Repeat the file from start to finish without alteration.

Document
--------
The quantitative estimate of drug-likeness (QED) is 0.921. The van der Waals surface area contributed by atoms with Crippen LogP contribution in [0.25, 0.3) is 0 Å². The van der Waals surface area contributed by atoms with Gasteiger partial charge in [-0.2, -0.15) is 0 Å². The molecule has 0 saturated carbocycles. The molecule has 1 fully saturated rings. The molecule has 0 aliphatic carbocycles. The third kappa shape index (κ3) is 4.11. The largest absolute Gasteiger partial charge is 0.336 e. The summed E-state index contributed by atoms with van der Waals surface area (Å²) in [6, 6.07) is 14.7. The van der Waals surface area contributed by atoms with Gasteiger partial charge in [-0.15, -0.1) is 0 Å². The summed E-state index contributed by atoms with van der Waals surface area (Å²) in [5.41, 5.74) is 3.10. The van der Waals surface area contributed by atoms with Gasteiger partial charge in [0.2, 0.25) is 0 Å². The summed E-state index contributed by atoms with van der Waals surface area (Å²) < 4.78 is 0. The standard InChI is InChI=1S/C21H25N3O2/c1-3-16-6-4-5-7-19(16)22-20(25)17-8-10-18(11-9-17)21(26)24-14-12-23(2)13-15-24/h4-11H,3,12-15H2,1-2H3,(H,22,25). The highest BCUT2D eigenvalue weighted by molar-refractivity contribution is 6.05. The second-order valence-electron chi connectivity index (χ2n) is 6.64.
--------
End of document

The quantitative estimate of drug-likeness (QED) is 0.921. The van der Waals surface area contributed by atoms with Crippen LogP contribution in [0.25, 0.3) is 0 Å². The van der Waals surface area contributed by atoms with Gasteiger partial charge in [-0.2, -0.15) is 0 Å². The molecule has 0 saturated carbocycles. The molecule has 1 fully saturated rings. The molecule has 0 aliphatic carbocycles. The third kappa shape index (κ3) is 4.11. The largest absolute Gasteiger partial charge is 0.336 e. The summed E-state index contributed by atoms with van der Waals surface area (Å²) in [6, 6.07) is 14.7. The van der Waals surface area contributed by atoms with Gasteiger partial charge in [-0.15, -0.1) is 0 Å². The summed E-state index contributed by atoms with van der Waals surface area (Å²) in [5.41, 5.74) is 3.10. The van der Waals surface area contributed by atoms with Gasteiger partial charge in [0.2, 0.25) is 0 Å². The summed E-state index contributed by atoms with van der Waals surface area (Å²) < 4.78 is 0. The standard InChI is InChI=1S/C21H25N3O2/c1-3-16-6-4-5-7-19(16)22-20(25)17-8-10-18(11-9-17)21(26)24-14-12-23(2)13-15-24/h4-11H,3,12-15H2,1-2H3,(H,22,25). The highest BCUT2D eigenvalue weighted by molar-refractivity contribution is 6.05. The second-order valence-electron chi connectivity index (χ2n) is 6.64.